A couple of days ago I posted the story of a high school class in Canada that is going to actually build three tiny houses from student designs. Ben, the student that contacted me originally, won third place, his brother won second, and their good friend Dany same up with the house they will build first. Here’s what Dany told me:
After finishing all our plans every student prepared a little presentation to promote their model to the class. Then we voted on three aspects of the plans: reliability, ease of construction, and creativeness. My house was the winner. Ben‘s brother Mathieu came in second and Ben won third place. Now we are starting construction of our houses in the school shop. We will start by building my house and then we will build Mat’s house and then Ben‘s. I believe my house was declared the winner because of the simplicity of the building. My plan does not require to much material to build and it can be a very versatile little house because the loft that can be used for many purposes.
I’m just amazed that any school would host such a wonderful project and I’m really looking forward to seeing photos of the houses during construction. I’ve also noticed that these students are really getting excited about using their drafting tools, which is mainly Google SketchUp. The school they attend is École secondaire catholique Embrun in Embrun, Canada.
Ben has even started up a blog of his own to record some of the other designs he’s coming up with. You can visit Ben’s blog at bentinyhouse.wordpress.com.
Below is the winning design by Dany. Congratulations Dany!
Update: I got word from Ben and Dany that the construction piece of this project was canceled due to funding. Sad.
Cool! Way to go guys. I like this design. If I saw this house up close I think it would look like those buildings in cowboy movies. I could just imagine the local sheriff having coffee under the overhang as he watched over his town.
The only things I would add would be a railing at the edge of the loft so people don’t roll off and maybe some more windows.
Great job. Can’t wait to see the finished building.
NICE JOB DANY!!!
I really like your plans
Looks like this one, for which plans are available:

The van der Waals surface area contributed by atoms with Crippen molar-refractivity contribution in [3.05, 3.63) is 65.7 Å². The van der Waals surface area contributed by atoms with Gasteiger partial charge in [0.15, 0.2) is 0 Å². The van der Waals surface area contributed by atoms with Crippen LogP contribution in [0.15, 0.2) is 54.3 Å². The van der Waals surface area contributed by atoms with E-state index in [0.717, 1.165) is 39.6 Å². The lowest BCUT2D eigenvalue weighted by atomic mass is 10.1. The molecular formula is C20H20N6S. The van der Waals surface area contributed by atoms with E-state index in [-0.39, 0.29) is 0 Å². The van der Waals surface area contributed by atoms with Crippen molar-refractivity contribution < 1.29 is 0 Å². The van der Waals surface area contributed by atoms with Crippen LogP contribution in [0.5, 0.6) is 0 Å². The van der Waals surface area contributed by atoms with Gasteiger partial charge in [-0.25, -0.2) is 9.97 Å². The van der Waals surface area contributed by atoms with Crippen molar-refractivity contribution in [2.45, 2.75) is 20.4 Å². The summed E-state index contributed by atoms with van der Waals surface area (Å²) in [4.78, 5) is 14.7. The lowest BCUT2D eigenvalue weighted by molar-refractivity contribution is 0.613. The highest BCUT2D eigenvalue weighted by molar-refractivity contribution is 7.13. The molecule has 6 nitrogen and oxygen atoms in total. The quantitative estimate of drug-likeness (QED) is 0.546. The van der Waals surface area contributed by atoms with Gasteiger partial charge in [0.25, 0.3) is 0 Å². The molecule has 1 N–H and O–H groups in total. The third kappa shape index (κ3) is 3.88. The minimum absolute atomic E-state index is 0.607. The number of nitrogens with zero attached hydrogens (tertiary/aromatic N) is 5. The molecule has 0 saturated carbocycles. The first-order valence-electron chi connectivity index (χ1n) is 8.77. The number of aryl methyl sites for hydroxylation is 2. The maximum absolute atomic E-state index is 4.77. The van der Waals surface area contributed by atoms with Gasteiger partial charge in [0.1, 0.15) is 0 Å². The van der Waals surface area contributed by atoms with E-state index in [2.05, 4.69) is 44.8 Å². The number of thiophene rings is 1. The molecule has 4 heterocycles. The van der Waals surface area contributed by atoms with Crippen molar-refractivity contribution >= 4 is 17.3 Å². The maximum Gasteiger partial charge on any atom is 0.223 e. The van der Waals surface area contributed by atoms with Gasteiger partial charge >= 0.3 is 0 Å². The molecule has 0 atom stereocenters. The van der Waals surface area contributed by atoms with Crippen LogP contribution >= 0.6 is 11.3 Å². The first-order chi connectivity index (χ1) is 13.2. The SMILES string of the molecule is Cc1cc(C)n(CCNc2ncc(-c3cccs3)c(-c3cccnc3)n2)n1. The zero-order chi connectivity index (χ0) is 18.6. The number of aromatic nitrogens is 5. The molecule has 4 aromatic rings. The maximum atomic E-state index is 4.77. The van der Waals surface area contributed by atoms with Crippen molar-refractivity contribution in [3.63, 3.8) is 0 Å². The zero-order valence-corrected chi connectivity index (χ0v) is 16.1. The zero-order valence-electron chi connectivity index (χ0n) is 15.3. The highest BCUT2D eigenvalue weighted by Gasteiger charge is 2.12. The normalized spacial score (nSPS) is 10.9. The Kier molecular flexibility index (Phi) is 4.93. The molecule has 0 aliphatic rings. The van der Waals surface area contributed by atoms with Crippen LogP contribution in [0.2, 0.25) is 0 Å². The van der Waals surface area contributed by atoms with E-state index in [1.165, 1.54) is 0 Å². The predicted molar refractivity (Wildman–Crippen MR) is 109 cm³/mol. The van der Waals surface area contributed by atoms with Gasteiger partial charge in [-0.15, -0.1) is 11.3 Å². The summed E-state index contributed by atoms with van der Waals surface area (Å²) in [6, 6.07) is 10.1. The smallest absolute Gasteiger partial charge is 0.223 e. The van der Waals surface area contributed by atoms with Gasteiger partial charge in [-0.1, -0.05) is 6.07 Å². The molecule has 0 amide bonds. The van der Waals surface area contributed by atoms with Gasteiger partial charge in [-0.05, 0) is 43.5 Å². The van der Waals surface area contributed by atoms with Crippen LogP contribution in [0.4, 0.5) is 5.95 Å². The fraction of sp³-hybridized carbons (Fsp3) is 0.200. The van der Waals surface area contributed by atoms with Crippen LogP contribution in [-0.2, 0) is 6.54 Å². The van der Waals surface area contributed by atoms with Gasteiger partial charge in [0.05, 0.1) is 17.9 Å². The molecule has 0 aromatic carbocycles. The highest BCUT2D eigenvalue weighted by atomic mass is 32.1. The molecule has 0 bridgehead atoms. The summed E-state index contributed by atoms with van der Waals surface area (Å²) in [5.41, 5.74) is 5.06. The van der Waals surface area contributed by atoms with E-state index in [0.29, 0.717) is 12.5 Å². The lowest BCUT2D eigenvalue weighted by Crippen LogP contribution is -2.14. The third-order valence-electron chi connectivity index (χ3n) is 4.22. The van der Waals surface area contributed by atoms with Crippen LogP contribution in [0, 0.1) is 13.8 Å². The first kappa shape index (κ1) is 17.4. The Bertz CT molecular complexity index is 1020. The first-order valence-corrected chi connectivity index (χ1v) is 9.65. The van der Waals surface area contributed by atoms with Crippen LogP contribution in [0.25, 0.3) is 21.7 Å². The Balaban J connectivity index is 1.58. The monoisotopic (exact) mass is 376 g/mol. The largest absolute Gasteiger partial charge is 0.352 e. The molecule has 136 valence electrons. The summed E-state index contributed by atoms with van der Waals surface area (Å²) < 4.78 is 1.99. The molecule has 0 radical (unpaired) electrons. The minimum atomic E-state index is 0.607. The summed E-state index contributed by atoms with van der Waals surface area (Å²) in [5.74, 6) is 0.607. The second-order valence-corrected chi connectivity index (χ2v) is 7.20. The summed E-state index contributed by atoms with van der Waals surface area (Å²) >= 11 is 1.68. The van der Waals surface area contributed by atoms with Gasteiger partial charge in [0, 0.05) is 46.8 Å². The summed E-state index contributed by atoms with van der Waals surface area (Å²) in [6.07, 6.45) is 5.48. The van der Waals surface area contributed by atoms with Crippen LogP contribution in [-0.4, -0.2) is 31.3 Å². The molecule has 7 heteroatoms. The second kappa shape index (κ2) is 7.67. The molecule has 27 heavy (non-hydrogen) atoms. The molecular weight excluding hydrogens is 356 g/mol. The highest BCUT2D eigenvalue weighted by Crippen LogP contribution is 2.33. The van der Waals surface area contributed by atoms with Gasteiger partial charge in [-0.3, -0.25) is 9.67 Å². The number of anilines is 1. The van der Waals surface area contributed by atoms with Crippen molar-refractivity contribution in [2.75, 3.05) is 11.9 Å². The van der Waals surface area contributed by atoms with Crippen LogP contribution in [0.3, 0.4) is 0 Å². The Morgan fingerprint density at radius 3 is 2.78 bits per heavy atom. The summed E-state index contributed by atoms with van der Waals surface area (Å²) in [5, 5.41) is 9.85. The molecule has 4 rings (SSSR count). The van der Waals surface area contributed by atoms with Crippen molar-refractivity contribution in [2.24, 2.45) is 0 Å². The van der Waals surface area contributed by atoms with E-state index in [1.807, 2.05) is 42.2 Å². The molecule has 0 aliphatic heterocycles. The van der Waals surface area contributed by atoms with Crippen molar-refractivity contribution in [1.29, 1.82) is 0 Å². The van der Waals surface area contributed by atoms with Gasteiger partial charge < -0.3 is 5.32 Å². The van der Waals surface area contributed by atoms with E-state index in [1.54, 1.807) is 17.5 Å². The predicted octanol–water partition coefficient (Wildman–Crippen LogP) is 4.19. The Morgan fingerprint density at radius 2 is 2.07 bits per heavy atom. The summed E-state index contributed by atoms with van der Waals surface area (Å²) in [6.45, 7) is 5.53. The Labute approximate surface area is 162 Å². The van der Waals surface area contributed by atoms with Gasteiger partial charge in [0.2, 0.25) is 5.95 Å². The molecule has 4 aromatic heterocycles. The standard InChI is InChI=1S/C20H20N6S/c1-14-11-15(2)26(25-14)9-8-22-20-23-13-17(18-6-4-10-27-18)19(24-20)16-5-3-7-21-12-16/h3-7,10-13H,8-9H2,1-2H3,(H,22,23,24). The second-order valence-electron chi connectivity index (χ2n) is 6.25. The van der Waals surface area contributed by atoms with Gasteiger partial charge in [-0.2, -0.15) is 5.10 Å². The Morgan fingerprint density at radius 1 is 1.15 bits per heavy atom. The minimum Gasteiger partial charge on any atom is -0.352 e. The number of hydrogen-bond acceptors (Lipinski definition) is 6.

Last year, I heard of students at the Emily Carr Institute in Victoria BC having been assigned a project early that year, to design a solution for housing low-income singles. They were to design and build tiny houses, spending no more than $1,500 for materials.
Several creative designs came out of that project. But the even bigger, and predictable, story is what happened to the tiny houses after the project was completed:
$1,500 Homeless Home Project http://bit.ly/4VqKxc
To follow the story from start to finish be sure to click all four links in the article.
Like I’ve said time and time again, there’s no shortage of great ideas for permanent, comfortable shelter for people of low income. The problem always comes down not to WHAT to house people in, but WHERE to house them. It always comes down to NIMBYism which municipal by-laws so helpfully, and also predictably, support.
I liked the first design shown on the Bentinyhouse website for two reasons:
1- The ladder is positioned just right! It uses the space above the kitchinette, and therefore does not take a bite from the house footage. It leads to the “high” side of the loft where you would not bump your head into the roof.
2- The second roof (the lower one) is used as a pergola. With slight modifications it may be replaced with an even floor and used as a balcony overhanging the ground-floor deck: Despite being a tiny house, I always like to maximize footage area for gardens on balcony and even roofs.